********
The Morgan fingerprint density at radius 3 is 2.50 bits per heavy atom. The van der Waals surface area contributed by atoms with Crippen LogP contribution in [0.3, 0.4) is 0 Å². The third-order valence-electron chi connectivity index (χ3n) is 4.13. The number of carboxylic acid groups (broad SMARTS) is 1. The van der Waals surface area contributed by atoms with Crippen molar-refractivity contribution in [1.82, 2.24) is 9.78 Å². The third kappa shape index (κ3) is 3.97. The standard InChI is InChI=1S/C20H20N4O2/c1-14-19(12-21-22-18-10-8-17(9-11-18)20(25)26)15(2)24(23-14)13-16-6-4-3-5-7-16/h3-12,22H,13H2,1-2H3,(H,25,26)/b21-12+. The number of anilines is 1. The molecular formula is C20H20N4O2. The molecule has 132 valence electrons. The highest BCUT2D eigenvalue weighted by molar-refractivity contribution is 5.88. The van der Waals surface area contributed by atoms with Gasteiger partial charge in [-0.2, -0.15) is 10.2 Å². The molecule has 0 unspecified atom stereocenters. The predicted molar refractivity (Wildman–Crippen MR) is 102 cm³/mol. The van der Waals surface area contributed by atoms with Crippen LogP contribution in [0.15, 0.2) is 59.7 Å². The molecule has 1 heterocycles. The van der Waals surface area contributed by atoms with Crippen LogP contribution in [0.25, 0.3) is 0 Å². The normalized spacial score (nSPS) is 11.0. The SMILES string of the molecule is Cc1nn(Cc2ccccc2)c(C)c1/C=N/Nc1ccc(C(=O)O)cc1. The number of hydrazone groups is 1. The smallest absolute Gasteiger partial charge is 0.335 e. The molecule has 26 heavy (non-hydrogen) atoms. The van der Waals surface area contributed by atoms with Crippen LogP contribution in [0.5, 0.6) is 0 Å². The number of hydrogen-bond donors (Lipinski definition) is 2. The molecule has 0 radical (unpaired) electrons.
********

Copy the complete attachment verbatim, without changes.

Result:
The Morgan fingerprint density at radius 3 is 2.50 bits per heavy atom. The van der Waals surface area contributed by atoms with Crippen LogP contribution in [0.3, 0.4) is 0 Å². The third-order valence-electron chi connectivity index (χ3n) is 4.13. The number of carboxylic acid groups (broad SMARTS) is 1. The van der Waals surface area contributed by atoms with Crippen molar-refractivity contribution in [1.82, 2.24) is 9.78 Å². The third kappa shape index (κ3) is 3.97. The standard InChI is InChI=1S/C20H20N4O2/c1-14-19(12-21-22-18-10-8-17(9-11-18)20(25)26)15(2)24(23-14)13-16-6-4-3-5-7-16/h3-12,22H,13H2,1-2H3,(H,25,26)/b21-12+. The number of anilines is 1. The molecular formula is C20H20N4O2. The molecule has 132 valence electrons. The highest BCUT2D eigenvalue weighted by molar-refractivity contribution is 5.88. The van der Waals surface area contributed by atoms with Gasteiger partial charge in [-0.2, -0.15) is 10.2 Å². The molecule has 0 unspecified atom stereocenters. The predicted molar refractivity (Wildman–Crippen MR) is 102 cm³/mol. The van der Waals surface area contributed by atoms with Crippen LogP contribution in [0.15, 0.2) is 59.7 Å². The molecule has 1 heterocycles. The van der Waals surface area contributed by atoms with Crippen LogP contribution in [0.25, 0.3) is 0 Å². The normalized spacial score (nSPS) is 11.0. The SMILES string of the molecule is Cc1nn(Cc2ccccc2)c(C)c1/C=N/Nc1ccc(C(=O)O)cc1. The number of hydrazone groups is 1. The smallest absolute Gasteiger partial charge is 0.335 e. The molecule has 26 heavy (non-hydrogen) atoms. The van der Waals surface area contributed by atoms with Crippen LogP contribution in [0.5, 0.6) is 0 Å². The number of hydrogen-bond donors (Lipinski definition) is 2. The molecule has 0 radical (unpaired) electrons.